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Hi there,


About to do my timing belt on a 99 forester. Just bought the car used and it has 115K on it. Subaru rec. 105K for new timing belt, but wasn't done by last owner. I really want the car to last and do well and am happy to put some money into preventing rather then repairing. So I am having the timing belt, the water pump and the seals around there (cam shaft seals?) all done at the same time for $800 (Bay Area dontcha know, $100 an hour labor fairly standard). Now, people have also mentioned getting the tensioner and idler pulleys replaced as well. Others have said this is overkill, and one reason for getting a subaru is that it is a great reliable car. Bearing in mind that money is a real factor, but trying to balance with doing the right thing for the car, is the tensioner and idler pulley really necessary to replace at this point? the car is vast majority highway miles, is manual, and has had all services done on it.....


Any advice really appreciated!

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I don't think you need to replace those things at the first timing belt change. If you're having the work done at an authorized repair facility, the technician doing the work will check the tensioners and idler pulleys for proper operation (no noise, no binding, no looseness) and will recommend their replacement only if it's necessary.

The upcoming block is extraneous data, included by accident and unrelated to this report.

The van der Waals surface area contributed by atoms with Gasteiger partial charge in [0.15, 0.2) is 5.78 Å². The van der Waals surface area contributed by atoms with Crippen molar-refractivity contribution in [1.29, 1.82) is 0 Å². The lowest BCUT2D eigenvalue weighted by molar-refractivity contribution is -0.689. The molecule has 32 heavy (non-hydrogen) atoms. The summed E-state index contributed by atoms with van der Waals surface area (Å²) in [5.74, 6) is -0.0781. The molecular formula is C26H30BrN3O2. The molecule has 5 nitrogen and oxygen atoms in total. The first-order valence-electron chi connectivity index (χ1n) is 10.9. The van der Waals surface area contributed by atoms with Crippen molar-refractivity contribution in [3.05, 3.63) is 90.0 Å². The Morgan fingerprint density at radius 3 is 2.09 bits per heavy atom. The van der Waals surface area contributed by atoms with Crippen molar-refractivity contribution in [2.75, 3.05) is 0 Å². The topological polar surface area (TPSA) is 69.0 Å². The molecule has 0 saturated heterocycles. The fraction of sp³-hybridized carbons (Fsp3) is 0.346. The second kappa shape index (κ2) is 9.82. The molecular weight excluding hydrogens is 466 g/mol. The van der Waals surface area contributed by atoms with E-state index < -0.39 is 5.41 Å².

If I were doing the work (driveway mechanic), I'd never replace these things anyway. Instead, I'd replace the bearings if necessary. The bearings MIGHT need replacement at the second timing belt change.

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I'm assuming the tensioner for your Phase II EJ25 is the same hydraulic tensioner that my Phase I EJ22 uses...


These are the specs that the tensioner needs to meet if it's still good:


It needs to be able to hold 33 lbs of force without moving, and when 33 lbs is exceeded (up to 110 lbs), it should hold it for no less than 8.5 seconds and then sink. Taken from LegacyCentral.


I can tell you personally to not put anymore than 110 lbs of pressure on it or you will ruin it. The hydraulics inside it are quite complicated and doing something like putting your body weight on it immediately will cause things to go haywire inside it. I ruined what was probably a perfectly good tensioner this way and ended up paying $75 for a new one.


The optimal way to recompress it is to put it in a vise and compress it VERY slowly, you should do it so slow as to take up to a minute before you can insert the pin in it. You can print this out for your mechanic if you like, and insist he follow these instructions.

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